A significant factor in retailers’ success at omnichannel involves stores being used for fulfillment and pickup. But using stores for order fulfillment creates other challenges for shoppers and the retailer. McKinsey said inventory accuracy is essential when stores pull double duty as fulfillment and shopping locations. The report found that stores typically have lower inventory accuracy rates (70% to 90%) than traditional distribution centers (99.5%).

Complexity in the assortment is also a challenge as retailers often offer more products online than they carry in stores, and third-party marketplace sellers further complicate inventory counts. When retailers have to split shipments into multiple deliveries, the cost rises and margins erode. Retailers that consolidate orders into one box can reduce the overall cost. Amazon and Walmart offer consumers the choice of getting just one package, which takes longer and is often the same or lower price.

Demand forecasting is also a challenge for retailers using stores as fulfillment centers. McKinsey said positioning inventory across distribution centers, various store types, and market fulfillment centers is a struggle for most retailers. Then there are elevated picking costs. McKinsey said that for most retailers, in-store picking is 1.5 to 2 times higher on a cost-per-pick basis than picking at distribution and fulfillment centers.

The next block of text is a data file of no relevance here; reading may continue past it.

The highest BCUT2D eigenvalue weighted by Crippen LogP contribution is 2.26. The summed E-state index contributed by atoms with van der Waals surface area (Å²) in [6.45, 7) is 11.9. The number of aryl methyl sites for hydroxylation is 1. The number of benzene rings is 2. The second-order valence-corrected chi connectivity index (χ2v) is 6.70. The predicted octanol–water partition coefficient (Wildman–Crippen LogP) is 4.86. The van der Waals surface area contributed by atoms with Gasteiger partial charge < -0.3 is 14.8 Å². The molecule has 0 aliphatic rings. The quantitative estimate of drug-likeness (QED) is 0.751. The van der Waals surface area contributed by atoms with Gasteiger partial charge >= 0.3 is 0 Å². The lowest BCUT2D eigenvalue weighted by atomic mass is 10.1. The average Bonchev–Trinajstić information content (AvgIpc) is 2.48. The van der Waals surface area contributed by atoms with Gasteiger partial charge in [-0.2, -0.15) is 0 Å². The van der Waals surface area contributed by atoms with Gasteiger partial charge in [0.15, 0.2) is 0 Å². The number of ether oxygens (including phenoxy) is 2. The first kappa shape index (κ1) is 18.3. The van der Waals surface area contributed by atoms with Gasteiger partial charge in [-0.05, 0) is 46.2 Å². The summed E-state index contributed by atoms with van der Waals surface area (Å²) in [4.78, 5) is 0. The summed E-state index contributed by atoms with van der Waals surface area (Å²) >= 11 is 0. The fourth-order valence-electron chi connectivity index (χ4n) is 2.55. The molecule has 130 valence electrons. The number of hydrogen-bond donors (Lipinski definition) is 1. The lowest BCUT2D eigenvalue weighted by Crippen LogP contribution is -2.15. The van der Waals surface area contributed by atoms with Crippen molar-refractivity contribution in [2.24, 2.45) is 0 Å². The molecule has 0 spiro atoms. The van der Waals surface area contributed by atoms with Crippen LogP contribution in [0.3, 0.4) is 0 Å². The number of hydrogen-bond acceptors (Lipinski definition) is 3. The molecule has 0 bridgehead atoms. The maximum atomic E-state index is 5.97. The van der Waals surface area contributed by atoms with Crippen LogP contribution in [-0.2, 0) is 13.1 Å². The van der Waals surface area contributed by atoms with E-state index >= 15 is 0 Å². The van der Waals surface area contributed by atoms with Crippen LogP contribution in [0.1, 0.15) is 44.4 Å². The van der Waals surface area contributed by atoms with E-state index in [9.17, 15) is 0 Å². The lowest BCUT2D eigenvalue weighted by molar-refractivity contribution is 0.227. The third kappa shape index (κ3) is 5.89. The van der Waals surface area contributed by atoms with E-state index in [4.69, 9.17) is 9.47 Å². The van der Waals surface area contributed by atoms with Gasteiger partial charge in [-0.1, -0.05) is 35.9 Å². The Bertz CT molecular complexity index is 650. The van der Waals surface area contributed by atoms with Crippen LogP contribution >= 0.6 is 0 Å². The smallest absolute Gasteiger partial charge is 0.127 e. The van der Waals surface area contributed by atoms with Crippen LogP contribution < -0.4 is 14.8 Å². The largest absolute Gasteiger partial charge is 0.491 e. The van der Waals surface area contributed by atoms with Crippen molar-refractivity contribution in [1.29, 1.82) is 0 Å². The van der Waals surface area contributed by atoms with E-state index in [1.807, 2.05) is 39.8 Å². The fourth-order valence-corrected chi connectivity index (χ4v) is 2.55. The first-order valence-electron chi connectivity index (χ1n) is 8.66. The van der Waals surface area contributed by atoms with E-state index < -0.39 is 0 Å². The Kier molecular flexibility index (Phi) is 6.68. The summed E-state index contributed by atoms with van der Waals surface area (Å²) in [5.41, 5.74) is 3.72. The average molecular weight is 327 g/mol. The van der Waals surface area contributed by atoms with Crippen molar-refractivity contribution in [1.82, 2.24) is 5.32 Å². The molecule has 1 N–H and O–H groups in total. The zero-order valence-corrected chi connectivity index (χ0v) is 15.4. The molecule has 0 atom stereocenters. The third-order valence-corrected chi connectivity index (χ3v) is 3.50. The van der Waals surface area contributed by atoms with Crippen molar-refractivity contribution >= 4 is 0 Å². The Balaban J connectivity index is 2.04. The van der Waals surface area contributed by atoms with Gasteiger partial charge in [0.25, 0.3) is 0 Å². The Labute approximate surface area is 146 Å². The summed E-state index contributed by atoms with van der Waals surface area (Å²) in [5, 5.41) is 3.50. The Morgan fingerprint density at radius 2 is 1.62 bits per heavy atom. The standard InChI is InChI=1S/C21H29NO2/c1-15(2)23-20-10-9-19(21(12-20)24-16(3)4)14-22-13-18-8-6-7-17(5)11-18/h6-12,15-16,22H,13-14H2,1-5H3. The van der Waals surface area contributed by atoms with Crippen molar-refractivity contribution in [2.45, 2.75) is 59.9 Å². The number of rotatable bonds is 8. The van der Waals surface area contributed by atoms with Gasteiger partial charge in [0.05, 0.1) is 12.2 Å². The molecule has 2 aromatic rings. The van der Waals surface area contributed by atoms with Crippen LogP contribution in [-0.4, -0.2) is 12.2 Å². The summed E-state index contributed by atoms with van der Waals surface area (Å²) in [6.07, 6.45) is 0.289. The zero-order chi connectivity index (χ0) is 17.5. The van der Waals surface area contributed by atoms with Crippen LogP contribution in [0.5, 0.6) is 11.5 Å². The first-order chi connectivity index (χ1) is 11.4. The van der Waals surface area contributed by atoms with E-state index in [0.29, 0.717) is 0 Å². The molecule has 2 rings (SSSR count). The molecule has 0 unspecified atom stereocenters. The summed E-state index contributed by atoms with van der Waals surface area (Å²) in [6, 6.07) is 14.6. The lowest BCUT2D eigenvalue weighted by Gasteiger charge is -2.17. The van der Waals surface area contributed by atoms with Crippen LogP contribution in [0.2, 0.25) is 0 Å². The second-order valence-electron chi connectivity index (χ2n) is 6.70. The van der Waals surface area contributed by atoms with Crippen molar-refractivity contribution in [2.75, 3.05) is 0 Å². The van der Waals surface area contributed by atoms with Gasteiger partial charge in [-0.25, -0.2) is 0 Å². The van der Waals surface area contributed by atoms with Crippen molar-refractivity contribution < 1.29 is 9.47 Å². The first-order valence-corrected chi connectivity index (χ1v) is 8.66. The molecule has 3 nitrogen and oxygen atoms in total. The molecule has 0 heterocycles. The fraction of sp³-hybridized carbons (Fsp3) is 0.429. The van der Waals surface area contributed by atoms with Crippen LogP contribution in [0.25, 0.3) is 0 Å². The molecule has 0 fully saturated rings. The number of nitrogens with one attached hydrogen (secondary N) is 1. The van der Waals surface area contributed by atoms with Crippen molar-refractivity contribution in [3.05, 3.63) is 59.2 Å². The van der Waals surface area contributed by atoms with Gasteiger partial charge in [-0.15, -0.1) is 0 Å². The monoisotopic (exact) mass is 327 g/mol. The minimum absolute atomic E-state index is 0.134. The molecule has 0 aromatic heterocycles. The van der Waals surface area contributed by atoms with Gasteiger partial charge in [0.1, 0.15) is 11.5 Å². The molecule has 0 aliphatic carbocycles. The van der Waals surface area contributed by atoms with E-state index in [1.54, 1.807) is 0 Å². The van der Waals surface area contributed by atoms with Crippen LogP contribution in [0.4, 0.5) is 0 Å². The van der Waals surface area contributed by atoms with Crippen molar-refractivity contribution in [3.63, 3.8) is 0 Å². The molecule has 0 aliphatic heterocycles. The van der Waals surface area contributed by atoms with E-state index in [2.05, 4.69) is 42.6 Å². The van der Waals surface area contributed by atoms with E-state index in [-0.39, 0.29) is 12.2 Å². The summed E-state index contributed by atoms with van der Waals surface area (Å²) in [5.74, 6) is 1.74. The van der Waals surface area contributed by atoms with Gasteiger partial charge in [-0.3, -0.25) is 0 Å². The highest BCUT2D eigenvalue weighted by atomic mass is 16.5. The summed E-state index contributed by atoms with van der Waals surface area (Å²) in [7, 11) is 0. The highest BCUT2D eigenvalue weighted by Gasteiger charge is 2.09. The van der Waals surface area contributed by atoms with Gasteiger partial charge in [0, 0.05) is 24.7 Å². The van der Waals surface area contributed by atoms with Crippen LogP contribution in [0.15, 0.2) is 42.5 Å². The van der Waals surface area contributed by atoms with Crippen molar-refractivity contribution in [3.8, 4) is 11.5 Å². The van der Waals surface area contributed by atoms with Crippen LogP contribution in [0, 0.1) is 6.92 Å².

Harps Foods CEO Kim Eskew recently told the Northwest Arkansas Business Journal that paying someone to shop for customers is a negative profit for small- to medium-size retailers. That is why many retailers have turned to Instacart to help them become omnichannel overnight.

McKinsey also said stores are not typically designed with fulfillment in mind, nor are they necessarily staffed or equipped with the technology to do so at scale. At peak times, it is hard for many stores to manage exceptions, ensure accurate picks and tightly control cycles times to customers, according to McKinsey. Customer experience hinges on retailers do all of it well.

McKinsey said solving the speed dilemma for fulfillment and then delivery will only get more complicated. Food, grocery and beauty delivery expectations are less than one day. That compares to less than two days for apparel, electronics and general merchandise.

Four recommendations McKinsey made for retailers regarding online fulfillment include more investments in network expansions. Walmart plans to add 120 micro fulfillment centers this year and next. The centers will be equipped with automation and be located adjacent and connected to supercenters in high-demand areas.